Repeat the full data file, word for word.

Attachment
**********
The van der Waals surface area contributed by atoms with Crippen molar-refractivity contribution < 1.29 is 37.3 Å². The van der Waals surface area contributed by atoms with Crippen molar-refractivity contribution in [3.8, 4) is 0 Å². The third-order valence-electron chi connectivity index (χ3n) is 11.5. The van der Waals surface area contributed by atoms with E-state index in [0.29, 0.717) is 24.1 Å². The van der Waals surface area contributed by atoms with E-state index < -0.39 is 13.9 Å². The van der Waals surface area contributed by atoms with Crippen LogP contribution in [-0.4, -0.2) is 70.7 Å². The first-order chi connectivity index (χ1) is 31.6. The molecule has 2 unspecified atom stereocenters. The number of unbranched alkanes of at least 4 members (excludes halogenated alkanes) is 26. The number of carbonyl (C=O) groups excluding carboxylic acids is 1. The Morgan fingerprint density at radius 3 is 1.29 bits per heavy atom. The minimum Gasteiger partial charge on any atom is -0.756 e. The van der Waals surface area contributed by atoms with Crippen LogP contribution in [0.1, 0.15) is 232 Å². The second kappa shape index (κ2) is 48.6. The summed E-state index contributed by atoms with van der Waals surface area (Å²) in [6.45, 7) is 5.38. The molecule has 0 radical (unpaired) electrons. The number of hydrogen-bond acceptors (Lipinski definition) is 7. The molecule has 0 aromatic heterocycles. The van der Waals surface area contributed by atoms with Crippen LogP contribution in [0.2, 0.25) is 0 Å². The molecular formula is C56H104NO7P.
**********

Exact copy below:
The van der Waals surface area contributed by atoms with Crippen molar-refractivity contribution < 1.29 is 37.3 Å². The van der Waals surface area contributed by atoms with Crippen molar-refractivity contribution in [3.8, 4) is 0 Å². The third-order valence-electron chi connectivity index (χ3n) is 11.5. The van der Waals surface area contributed by atoms with E-state index in [0.29, 0.717) is 24.1 Å². The van der Waals surface area contributed by atoms with E-state index < -0.39 is 13.9 Å². The van der Waals surface area contributed by atoms with Crippen LogP contribution in [-0.4, -0.2) is 70.7 Å². The first-order chi connectivity index (χ1) is 31.6. The molecule has 2 unspecified atom stereocenters. The number of unbranched alkanes of at least 4 members (excludes halogenated alkanes) is 26. The number of carbonyl (C=O) groups excluding carboxylic acids is 1. The Morgan fingerprint density at radius 3 is 1.29 bits per heavy atom. The minimum Gasteiger partial charge on any atom is -0.756 e. The van der Waals surface area contributed by atoms with Crippen LogP contribution in [0.1, 0.15) is 232 Å². The second kappa shape index (κ2) is 48.6. The summed E-state index contributed by atoms with van der Waals surface area (Å²) in [6.45, 7) is 5.38. The molecule has 0 radical (unpaired) electrons. The number of hydrogen-bond acceptors (Lipinski definition) is 7. The molecule has 0 aromatic heterocycles. The van der Waals surface area contributed by atoms with Crippen LogP contribution in [0.2, 0.25) is 0 Å². The molecular formula is C56H104NO7P.